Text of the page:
Stress has unfortunately become a too familiar part of working life for many people.
One in five IDA members feels stressed and this has a negative impact on their well-being - both at work and in their personal lives.
Nevertheless, many myths and misconceptions exist about stress, partly because we use the term stress on a daily basis to describe everything from serious sick leave to ordinary busyness in everyday life.
So we asked three researchers to explain what the research actually says about the causes of stress. You can meet them all at the Stress Conference23, where you can get up-to-date with the latest stress and mental health knowledge.
The three researchers are Christian Gaden Jensen, PhD Health Psychologist and CEO of Fonden Mental Sundhed (the Mental Health Foundation), Malene Friis Andersen, PhD licensed psychologist, independent consultant and guest researcher, and Yun Ladegaard occupational psychologist and CFO of Fonden Mental Sundhed.
One should be cautious in concluding that there is a direct link between personality and stress.
We often hear that people who are perfectionistic, detail-oriented or workaholics have an increased risk of stress. But the research that forms the basis of this claim is cross-sectional studies. Here, the personality and the stress level are measured at the same time, and therefore it is not possible to know which came first: whether it is the personality that leads to stress, or whether stress changes our personality traits when they are measured in tests.
Other studies show a more dynamic correlation. If you have a high degree of stress, you may begin to exhibit traits reminiscent of perfectionism. You may want to overcheck, overworry, and start working more hours to achieve the same thing because your ability to work is impaired. Some studies also show that you score differently on personality tests when you have been in stress treatment and managed to lower your stress level compared to the score before treatment.
When looking at surveys, more than half of those who have felt stressed in the past 14 days say that work is the cause. About 40 per cent answer that it is both work and private life, while 5-10 per cent answer that it is only private life that is the reason why they feel stressed.
However, studies also show that people outside the labour market, including the unemployed and early pensioners, are among the most stressed in Denmark. This shows that it is not only work itself that can be stressful, but also, to a large extent, life circumstances that can affect us all, whether we are in employment or not. These can include illness in relatives or themselves, financial stress and uncertainty about the future.
There is no immediate direct link between the number of hours worked and the risk of stress. However, there are a few studies which show that there may be a link between working more than 50 hours a week and being stressed.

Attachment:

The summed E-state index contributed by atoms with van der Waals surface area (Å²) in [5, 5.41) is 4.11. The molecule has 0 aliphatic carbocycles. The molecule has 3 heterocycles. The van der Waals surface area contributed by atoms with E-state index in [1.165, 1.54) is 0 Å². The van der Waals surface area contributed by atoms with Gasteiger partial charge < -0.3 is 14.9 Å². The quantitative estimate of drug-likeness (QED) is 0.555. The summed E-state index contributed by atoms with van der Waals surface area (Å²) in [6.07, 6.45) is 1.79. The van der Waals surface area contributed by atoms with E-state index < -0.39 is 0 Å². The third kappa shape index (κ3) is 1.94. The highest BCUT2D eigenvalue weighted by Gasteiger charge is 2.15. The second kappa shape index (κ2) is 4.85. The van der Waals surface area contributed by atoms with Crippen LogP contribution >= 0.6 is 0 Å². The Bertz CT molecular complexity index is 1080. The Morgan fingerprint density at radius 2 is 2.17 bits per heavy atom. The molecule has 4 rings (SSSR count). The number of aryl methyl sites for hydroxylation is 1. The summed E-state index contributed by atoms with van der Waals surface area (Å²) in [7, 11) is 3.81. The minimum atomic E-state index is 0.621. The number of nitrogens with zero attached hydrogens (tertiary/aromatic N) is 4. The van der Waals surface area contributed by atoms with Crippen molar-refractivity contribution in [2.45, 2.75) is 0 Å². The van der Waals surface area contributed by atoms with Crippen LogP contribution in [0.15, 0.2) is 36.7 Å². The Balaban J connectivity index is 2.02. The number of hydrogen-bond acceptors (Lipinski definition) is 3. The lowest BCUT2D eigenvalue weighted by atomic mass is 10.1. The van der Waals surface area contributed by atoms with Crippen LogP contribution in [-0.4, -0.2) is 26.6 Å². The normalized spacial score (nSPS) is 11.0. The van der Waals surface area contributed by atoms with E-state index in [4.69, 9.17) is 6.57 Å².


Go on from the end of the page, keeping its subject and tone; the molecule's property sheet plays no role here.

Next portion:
But basically, it's not the hours themselves that are the risk factor. It depends more on the framework of the work, e.g. it is important whether you experience that you can perform the work in a responsible way, whether you have influence in the work, and whether there is a balance between the demands made in the work and the resources we have available such as finances, time and competencies. Our relationship with managers and colleagues also matters. Among other things, it counteracts stress if we experience support and trust in each other.
In addition, it matters what other obligations you have in life. For example, if you have a child who has a great need for care or other important priorities, there may be room for far fewer working hours before the workload feels stressful.
It is harmful if you constantly have negative thoughts, but it is too simple to say that it in itself leads to stress.
One's negative thoughts may just as well be the result of stress, because you have too many tasks, unclear or unrealistic demands or don't feel supported and recognised. It can mean that you get to wondering too much; "am I the problem now?" and "how am I going to achieve all my tasks?" But it's hard to say clearly because research only shows that there is a correlation, not whether it's the stress that leads to the negative thoughts or vice versa.
Employees have increasingly demanded greater flexibility since the corona crisis. They want to have a say in where and when they work, and greater flexibility also makes it easier for many to balance work and private life.
However, with flexibility comes the risk of limitless work, where you can't really put work away when you have time off and where, in many places, you're expected to answer emails in the evenings and at weekends.
Where flexibility increases well-being, limitlessness creates stress. It is therefore important that the workplace has an ongoing focus on whether it has a culture and good habits that provide the positives of flexibility without it developing into a sense of limitlessness.
It is important for our well-being that we find our work meaningful and that we feel that we make a difference at work. So being engaged in your work does not increase the risk of stress per se.
On the other hand, it can be damaging if you are committed to your work but have conditions where it is virtually impossible to complete the tasks to the quality or level you want and that the customer or citizens think is reasonable. So commitment is not a risk factor in itself, but combined with a poor working environment it can lead to stress.